Digital Trader

A financial expert in Auburn Hills uses algorithms to predict investment trends.



At the front lines of computer logic, George Wells established a $600,000 laboratory that assembles various financial data and predicts monetary trends for a pool of private investors. “The computers track as many as 100 variables at any given time,” says Wells, president of Versaille Capital, an investment firm in Auburn Hills.

Using sophisticated algorithms to monitor trading activity around the world, including stocks, bonds, commodities, and other investment offerings, Wells and his team seek to capitalize on market movements regardless of the direction — either up or down.
Any number of market activities can trigger the computer to recommend that Wells and his team manually buy or sell technology stocks, copper futures, or mutual funds. Most recently, the company completed a platform for monitoring investment markets in Japan, China, and Korea. “The great thing about the computers is they never sleep,” Wells says. 

Launched in January, the $2-million fund has 15 investors, each of whom must have $250,000 in annual income or more than $1 million in investable assets. Between 10 percent and 15 percent of an investor’s portfolio can be dedicated to the fund. Wells says he has room for a handful of additional investors, although participation is by invitation only. “We’ve been adding investors by word of mouth,” he says.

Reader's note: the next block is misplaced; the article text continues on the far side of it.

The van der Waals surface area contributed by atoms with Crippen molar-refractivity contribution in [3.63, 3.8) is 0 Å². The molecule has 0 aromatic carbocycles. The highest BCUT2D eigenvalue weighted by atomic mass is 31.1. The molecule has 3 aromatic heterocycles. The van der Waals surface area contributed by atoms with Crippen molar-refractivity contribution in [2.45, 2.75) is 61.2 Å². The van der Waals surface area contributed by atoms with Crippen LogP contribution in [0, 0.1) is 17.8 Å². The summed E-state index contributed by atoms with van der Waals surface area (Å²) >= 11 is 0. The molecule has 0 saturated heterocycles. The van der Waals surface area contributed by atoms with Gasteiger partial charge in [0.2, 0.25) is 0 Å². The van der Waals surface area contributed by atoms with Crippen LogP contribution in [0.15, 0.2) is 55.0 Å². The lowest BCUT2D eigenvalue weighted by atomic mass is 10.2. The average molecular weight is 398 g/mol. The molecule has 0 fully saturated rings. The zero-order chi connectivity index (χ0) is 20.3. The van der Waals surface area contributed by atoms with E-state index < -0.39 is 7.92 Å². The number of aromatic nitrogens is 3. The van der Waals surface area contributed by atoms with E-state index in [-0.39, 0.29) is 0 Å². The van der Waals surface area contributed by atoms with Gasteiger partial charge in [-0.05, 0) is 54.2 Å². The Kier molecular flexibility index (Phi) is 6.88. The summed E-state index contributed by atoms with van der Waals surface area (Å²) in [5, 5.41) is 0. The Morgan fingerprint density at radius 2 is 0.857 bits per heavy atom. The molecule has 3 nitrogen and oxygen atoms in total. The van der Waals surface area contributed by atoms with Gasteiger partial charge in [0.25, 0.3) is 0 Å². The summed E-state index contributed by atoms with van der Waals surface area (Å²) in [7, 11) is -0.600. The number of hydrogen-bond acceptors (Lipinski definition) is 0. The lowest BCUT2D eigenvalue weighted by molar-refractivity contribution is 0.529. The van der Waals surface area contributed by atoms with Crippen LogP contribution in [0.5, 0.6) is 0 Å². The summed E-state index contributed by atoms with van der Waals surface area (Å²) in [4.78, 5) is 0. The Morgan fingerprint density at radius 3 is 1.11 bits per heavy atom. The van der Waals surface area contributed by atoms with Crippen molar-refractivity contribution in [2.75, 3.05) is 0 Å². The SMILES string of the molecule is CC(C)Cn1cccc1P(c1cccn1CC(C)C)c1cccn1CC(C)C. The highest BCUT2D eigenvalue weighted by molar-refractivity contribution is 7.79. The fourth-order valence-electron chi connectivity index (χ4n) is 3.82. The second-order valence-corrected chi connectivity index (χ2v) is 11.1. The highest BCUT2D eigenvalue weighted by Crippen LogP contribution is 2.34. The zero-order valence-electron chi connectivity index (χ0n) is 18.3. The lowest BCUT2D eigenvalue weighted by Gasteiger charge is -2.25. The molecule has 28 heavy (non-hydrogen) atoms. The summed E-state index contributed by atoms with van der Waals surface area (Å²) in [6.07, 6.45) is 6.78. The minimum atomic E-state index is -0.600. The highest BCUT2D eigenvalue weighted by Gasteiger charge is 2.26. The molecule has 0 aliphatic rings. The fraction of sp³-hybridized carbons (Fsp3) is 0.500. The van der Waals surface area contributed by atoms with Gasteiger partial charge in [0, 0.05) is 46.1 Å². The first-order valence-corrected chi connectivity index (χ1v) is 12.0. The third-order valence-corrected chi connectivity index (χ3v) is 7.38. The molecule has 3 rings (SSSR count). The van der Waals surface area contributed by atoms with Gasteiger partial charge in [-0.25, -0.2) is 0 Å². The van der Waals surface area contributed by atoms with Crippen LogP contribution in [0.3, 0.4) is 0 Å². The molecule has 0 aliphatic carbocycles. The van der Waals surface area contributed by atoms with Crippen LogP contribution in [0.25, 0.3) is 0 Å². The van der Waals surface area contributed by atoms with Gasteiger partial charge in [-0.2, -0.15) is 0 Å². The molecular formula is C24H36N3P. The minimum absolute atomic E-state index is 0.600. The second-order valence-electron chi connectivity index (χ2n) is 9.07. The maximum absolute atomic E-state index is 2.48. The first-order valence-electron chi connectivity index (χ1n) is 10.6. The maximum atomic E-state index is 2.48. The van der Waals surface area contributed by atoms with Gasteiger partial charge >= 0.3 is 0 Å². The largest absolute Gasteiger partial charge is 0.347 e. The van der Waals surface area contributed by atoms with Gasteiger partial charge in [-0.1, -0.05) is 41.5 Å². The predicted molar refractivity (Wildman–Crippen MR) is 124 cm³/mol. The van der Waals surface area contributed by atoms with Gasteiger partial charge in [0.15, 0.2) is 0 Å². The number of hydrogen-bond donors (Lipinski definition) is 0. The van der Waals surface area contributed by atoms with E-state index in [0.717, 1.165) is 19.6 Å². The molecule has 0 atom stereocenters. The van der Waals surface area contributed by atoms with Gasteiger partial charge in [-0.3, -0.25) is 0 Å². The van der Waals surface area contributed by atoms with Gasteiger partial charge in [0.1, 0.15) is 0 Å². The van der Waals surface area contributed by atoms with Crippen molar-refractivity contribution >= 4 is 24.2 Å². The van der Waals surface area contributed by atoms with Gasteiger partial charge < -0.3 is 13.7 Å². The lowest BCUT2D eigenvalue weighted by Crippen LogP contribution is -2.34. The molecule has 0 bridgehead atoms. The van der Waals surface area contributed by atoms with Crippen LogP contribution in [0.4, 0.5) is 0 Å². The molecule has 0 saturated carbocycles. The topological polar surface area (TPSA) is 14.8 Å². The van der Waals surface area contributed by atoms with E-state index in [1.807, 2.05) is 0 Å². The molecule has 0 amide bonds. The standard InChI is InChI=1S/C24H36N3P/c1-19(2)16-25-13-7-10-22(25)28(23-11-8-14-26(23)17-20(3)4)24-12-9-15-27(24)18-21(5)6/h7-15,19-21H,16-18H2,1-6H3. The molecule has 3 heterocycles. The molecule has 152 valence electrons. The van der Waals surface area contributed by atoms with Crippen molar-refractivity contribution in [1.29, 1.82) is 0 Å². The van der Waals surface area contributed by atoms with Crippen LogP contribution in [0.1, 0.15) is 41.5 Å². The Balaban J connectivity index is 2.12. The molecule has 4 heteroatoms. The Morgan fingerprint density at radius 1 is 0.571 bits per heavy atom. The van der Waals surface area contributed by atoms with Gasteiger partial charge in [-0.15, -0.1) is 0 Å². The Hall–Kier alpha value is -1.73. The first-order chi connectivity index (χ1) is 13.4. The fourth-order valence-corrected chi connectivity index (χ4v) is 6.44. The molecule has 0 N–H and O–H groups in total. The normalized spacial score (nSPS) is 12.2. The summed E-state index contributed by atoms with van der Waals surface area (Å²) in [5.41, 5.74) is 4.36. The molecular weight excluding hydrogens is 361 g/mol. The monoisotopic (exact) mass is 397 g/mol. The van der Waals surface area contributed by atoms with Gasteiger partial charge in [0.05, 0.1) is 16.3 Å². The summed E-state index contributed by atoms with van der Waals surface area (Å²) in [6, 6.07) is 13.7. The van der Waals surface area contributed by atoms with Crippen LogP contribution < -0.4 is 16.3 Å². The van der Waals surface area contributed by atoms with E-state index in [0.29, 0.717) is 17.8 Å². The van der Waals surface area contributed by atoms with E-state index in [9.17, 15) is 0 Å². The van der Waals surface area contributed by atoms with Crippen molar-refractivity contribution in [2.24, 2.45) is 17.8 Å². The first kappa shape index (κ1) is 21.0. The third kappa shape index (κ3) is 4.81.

The Chicago Mercantile Exchange, along with many large investment firms on Wall Street, use algorithms to help predict investment activity. The trend is now catching on in smaller markets, too. “The real expertise comes from tracking the data, organizing it, and interpreting it,” Wells says.

So far, the fund has grown around 10 percent — more than double the growth rate of the S&P 500 during the same period.

The secure laboratory, where various computers are visible behind smoked-glass panels, is linked to a T3 data line (28 T1 lines bundled together). The T3 line can handle some 100 megabytes per second. “The laboratory melds software with manpower, and there are a lot of rules in operating what is essentially a hedge fund,” Wells says.

Following 10 years as a mechanical engineer at Chrysler, Wells launched his first company, Legacy of America Inc., in 2006. The retirement planning firm, with more than 250 clients, has $125 million under management — up from $4 million in 2006. db

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